One of the anti-abortion community’s top legislative priorities, a bill declaring that life begins at conception, appears likely to perish in this week’s “funnel.” Social conservatives introduced companion “personhood” bills in the Iowa House and Senate two weeks ago. Under legislative rules, all non-appropriations bills must pass at least one committee in one chamber by March 3 in order to remain eligible for consideration this year.Continue Reading...
While most Iowa politics junkies were absorbed by lengthy collective bargaining debates in the state House and Senate, Republican lawmakers introduced identical “personhood” bills in both chambers on February 14.
Notably, leaders of the House and Senate are not among the co-sponsors of the bills declaring “that life is valued and protected from the moment of conception, and each life, from that moment, is accorded the same rights and protections guaranteed to all persons by the Constitution of the United States, the Constitution of the State of Iowa, and the laws of this state.”
Continuing a 99-part series. Previous installments are here. -promoted by desmoinesdem
This week I will review our fifth-smallest county in terms of population, Wayne County. The 2010 census found 6,403 people living in the entire 527 square miles (34th smallest) that are within Wayne County. To put this in perspective, it is roughly equal to population with the city of Oelwein. Wayne County is south and just a bit east of Des Moines. According to Google Maps, the county seat of Wayne County, Corydon, is 70.5 road miles from the Iowa State Capitol building in Des Moines. Wayne County was founded in 1846 from Appanoose County and was named after Revolutionary War General Anthony Wayne.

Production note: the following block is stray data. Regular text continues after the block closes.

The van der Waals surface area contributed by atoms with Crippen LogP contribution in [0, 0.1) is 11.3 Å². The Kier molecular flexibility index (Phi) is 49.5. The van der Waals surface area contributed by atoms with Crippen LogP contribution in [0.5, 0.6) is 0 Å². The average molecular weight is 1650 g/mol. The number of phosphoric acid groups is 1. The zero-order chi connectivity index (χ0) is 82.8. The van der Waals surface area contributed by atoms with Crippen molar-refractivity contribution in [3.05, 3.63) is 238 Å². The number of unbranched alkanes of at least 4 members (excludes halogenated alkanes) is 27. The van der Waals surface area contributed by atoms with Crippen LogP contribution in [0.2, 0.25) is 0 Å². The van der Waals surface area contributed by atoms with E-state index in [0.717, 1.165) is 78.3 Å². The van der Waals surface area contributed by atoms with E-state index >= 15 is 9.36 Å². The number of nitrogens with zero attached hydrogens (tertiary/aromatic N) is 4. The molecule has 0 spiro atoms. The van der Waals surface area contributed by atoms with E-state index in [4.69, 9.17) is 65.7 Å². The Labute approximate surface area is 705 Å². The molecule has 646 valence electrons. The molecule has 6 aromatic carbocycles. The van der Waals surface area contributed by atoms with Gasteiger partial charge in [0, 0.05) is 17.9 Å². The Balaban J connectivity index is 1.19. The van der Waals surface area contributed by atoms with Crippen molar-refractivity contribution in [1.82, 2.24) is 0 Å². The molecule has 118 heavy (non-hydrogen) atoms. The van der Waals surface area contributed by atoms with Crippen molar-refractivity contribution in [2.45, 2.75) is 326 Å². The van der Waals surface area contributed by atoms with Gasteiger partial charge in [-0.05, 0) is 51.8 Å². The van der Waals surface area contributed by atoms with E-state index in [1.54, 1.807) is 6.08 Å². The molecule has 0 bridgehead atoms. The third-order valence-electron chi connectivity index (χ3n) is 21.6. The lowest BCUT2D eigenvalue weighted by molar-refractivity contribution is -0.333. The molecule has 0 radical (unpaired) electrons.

As we’ve seen as another trend in these first five rural counties, the highest population in the county of 17,491 was in the 1900 census. Wayne County has lost population in every census since that time.
The Iowa House opens its 2017 session today with 59 Republicans, 40 Democrats, and one vacancy, since Jim Lykam resigned after winning the recent special election in Iowa Senate district 45. The 99 state representatives include 27 women (18 Democrats and nine Republicans) and 72 men. Five African-Americans (all Democrats) serve in the legislature’s lower chamber; the other 95 lawmakers are white. No Latino has ever been elected to the Iowa House, and there has not been an Asian-American member since Swati Dandekar moved up to the Iowa Senate following the 2008 election.
After the jump I’ve posted details on the Iowa House majority and minority leadership teams, along with all chairs, vice chairs, and members of standing House committees. Where relevant, I’ve noted changes since last year.
Under the Ethics Committee subheading, you’ll see a remarkable example of Republican hypocrisy.
Some non-political trivia: the Iowa House includes two Taylors (one from each party) and two Smiths (both Democrats). As for first names, there are six Davids (four go by Dave), four Roberts (two Robs, one Bob, and a Bobby), four Marys (one goes by Mary Ann), and three men each named Gary, John, and Charles (two Chucks and a Charlie). There are also two Elizabeths (a Beth and a Liz) and two men each named Brian, Bruce, Chris, Greg, Michael, and Todd.